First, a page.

It's all there and wonderfully colourful. If you have been following this set of blogs faithfully and I hope you have, you'll recognize a few photos. 


But on the other side of the street is a seedier side. Known to sell foodstuffs, it also had a rather pungent smell. I spotted a man relieving himself for quite some time. (He needs to see a doctor) Perhaps that's the reason for the smell. 
I buy a set of nesting bags. Lunch here was more exotic than most and with several people sick, it wasn't enjoyable. The soup looked safe, but I found all the food too salty. We try an odd black fungus, all shiny and giggly sitting there beside a set of soft brown bags made of a pasta type material, with chewy pork inside.
The scenery outside is pleasant, so most of us opt for that instead. 

On our bus again, our tour guide warns us that at our next stop, we must walk together 'like sticky rice'.
I can't imagine what's next.

Sunday, November 8, 2015

The last night aboard and a city the size of a country

Last night was our last on board. The captain made his dutiful visit to the dining room, offering his thanks and bon voyage and giving out medallions to various people with birthdays and such. After the celebratory meal, which wasn't much different than the rest, we headed up to the library for one more game of canasta. Someone left a window open and the cigar smoking crowd at the bow of the ship choked us out. 
Fortunately, our group didn't have to leave early and we enjoyed a relaxing morning watching the men bring supplies aboard with long poles stretched across their shoulders. We have arrived in Chongking, a city with the population of the country of Canada. It blew us away. So did the high end shopping! 

Because this city is in the Szechuan province, the food is spicy, but also at a cost. Unfortunately, it also made about 40% of sick. 
Thankfully, it didn't damper too many spirits. We were all off to Shanghai.
But, like most airports, this one is stuck out in the middle of nowhere. We must travel for several hours to reach our hotel. But wait! English TV! Wifi!
And a lovely, peaceful garden called The Lingering Garden. Too bad we had to share it with hundreds of others. 

But they had the coolest garbage cans!

And a rather odd shaped statue.

And bonsai! 

Saturday, November 7, 2015

The Red Pagoda

Our next excursion is rushed, as we must disembark over a crazy set of plankings and hurry through a market. 

The Red Pagoda is a beautiful building that once stood atop a hill, but with the building of the dam, now sits on the water.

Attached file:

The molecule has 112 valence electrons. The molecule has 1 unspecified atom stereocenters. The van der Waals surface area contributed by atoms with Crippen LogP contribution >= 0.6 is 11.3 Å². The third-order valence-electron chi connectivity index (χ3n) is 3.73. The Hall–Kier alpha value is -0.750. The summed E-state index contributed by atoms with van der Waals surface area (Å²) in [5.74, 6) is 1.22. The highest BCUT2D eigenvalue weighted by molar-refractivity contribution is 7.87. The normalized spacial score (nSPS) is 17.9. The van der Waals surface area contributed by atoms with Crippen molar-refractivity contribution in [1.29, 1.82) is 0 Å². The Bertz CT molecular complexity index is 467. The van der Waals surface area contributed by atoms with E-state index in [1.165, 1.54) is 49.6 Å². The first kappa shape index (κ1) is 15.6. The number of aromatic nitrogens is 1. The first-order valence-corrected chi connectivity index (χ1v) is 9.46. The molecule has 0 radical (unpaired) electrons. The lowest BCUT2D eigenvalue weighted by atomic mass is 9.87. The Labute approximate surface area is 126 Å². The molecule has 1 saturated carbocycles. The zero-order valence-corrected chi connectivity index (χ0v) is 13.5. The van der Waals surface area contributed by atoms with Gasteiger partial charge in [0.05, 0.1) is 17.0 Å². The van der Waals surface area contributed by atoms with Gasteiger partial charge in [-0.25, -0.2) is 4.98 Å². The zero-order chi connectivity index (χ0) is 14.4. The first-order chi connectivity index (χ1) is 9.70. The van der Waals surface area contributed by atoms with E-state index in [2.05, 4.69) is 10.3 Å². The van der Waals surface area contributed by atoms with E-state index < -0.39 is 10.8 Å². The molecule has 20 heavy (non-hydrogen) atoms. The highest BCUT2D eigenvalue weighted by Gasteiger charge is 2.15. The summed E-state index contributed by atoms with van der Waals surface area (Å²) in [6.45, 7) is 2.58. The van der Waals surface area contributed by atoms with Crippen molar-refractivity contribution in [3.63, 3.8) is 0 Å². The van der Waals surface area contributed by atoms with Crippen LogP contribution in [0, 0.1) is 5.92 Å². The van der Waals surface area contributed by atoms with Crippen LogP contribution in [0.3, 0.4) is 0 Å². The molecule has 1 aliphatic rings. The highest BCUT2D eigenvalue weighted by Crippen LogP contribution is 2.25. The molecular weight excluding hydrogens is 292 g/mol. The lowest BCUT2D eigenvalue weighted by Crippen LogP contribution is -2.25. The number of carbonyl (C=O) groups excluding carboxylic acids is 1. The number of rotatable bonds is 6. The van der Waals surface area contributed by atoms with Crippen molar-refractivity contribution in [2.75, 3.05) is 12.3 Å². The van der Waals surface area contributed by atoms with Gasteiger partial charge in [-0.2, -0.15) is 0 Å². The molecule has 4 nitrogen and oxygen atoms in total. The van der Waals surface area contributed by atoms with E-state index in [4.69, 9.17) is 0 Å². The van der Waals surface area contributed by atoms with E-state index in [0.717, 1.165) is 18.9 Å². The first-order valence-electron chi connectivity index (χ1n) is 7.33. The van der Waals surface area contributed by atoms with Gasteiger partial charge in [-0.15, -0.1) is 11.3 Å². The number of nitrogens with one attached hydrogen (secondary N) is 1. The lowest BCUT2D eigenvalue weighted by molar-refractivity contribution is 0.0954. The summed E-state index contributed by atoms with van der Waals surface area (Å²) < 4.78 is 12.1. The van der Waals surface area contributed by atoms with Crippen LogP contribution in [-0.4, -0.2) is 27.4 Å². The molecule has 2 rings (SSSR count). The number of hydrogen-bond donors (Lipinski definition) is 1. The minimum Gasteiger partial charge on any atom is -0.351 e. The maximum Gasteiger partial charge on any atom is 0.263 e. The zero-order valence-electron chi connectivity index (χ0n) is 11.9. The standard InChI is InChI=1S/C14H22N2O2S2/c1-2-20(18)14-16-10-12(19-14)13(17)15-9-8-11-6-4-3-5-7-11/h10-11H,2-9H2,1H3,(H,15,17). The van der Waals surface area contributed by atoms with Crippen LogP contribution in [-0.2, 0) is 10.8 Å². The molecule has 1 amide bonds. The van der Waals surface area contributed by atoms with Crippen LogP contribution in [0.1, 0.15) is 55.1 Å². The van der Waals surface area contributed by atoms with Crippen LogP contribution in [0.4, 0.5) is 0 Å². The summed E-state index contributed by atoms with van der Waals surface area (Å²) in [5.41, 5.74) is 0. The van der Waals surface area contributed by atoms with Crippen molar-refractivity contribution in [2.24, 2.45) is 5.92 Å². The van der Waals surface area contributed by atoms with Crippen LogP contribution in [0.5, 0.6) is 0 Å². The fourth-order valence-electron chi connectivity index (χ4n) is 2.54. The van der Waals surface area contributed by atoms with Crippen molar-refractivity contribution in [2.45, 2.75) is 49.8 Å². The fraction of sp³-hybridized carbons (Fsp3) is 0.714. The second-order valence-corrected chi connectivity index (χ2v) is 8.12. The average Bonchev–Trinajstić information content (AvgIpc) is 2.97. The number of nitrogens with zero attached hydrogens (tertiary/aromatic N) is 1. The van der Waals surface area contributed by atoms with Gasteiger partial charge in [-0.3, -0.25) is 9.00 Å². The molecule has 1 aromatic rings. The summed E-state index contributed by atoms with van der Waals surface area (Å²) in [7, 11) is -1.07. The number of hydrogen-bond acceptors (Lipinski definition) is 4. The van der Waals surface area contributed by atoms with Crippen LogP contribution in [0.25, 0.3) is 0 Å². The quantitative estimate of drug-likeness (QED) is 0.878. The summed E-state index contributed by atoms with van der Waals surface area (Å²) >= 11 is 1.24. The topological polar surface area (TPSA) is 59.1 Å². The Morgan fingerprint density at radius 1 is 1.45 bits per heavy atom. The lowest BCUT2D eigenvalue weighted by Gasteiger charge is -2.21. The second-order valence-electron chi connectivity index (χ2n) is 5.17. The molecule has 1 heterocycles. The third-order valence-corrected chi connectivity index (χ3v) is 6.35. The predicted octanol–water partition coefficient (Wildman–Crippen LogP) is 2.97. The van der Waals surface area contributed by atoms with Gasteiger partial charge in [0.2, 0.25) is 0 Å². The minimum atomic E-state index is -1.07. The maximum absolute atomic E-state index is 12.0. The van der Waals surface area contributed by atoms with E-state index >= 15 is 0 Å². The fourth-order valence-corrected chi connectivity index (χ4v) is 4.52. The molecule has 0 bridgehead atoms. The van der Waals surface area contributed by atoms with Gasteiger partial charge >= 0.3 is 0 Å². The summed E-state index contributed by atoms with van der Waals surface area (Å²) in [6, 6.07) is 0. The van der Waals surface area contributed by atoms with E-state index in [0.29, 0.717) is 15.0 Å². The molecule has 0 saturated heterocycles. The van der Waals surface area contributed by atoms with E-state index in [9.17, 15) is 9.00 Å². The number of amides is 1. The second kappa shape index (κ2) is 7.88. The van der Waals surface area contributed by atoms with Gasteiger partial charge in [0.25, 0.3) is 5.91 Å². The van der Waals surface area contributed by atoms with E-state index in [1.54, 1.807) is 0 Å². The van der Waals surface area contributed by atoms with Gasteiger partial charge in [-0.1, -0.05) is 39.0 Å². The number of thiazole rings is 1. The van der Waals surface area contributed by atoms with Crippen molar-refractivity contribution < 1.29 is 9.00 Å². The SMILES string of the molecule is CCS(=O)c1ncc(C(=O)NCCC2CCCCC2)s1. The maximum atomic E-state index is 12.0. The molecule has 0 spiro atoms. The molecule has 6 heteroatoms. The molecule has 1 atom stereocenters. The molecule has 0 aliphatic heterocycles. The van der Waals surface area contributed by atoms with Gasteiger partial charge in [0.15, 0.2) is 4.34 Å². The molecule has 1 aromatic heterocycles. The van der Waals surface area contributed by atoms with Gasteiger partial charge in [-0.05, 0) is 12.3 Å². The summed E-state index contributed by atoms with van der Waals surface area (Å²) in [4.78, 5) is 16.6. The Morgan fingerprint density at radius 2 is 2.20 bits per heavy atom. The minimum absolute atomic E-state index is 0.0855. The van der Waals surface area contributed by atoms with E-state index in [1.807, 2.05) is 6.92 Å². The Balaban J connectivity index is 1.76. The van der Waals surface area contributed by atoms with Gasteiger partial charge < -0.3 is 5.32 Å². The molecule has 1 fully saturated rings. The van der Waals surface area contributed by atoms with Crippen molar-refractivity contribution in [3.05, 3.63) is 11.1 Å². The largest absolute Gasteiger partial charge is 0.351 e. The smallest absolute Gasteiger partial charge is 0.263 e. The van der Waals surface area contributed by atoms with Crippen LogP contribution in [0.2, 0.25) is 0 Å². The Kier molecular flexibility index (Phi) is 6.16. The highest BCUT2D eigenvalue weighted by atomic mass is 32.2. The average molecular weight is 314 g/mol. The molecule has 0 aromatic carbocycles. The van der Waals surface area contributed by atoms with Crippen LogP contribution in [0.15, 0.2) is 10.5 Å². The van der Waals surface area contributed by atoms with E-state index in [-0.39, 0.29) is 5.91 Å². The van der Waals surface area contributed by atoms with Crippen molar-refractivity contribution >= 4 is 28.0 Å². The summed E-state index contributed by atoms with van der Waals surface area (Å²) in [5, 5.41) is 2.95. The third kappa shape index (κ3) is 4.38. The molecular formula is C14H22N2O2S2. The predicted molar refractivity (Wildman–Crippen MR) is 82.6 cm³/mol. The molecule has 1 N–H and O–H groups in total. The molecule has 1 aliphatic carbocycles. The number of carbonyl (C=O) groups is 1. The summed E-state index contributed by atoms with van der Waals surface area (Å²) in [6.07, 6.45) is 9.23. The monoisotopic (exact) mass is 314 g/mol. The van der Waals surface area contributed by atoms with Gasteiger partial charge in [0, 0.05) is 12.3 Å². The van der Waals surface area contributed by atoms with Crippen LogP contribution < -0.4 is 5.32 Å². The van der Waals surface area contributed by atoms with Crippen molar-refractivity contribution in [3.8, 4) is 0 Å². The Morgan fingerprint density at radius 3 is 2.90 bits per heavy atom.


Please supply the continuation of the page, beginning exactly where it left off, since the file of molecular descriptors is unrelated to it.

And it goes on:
To get to the new island, we must cross a suspension bridge. 

The only thing saving it from destruction is a cement wall around what feels like a small village. Inside the pagoda, it's a series of stairs up and up until you hit the top...and a shop. 

It's humid and cloudy today and coming down feels so much cooler. We hurry once again through the market where I purchase a knockoff cloisonne Christmas ornament, and my husband buys a coin. We are so rushed, it's nearly impossible to shop. At the water's edge, we see a women doing laundry and a man washing his bike. The water is turbid and dark yellow, impossible to see through, and I can't help but wonder about their health. 

We pull away and I snap a few photos of the pagoda as the ship sails by. A moment later, we can see a small fireworks factory setting off fireworks. We make our way up top where we say goodbye to the Three Gorges and are told this sight photographed below is drawn onto their paper money. 


And speaking of paper money, at the Red Pagoda, we found some in front of this creepy fellow. His story is one of greed. He had a small hole out of which one grain of rice fell at a time, but when he tried to make the hole bigger, nothing came out. A warning. 

The matinee movie on board is The Last Emperor, a film shot at the Forbidden City in Beijing about China's last emperor. It's a thought provoking movie that's almost difficult to watch in spots. After, I head up on the top deck as we pass yet another freighter, so dismal looking.

Night falls for us as we pass another small city. The arts centre and theatre are lit up, as is the set of condos between them. 

I quickly get my best shots, and lucky I do, for suddenly, the lights wink out. 
This is our last night on board. And tomorrow brings other surprises.

Switching Gears to Gold Cream and Big Bang Theory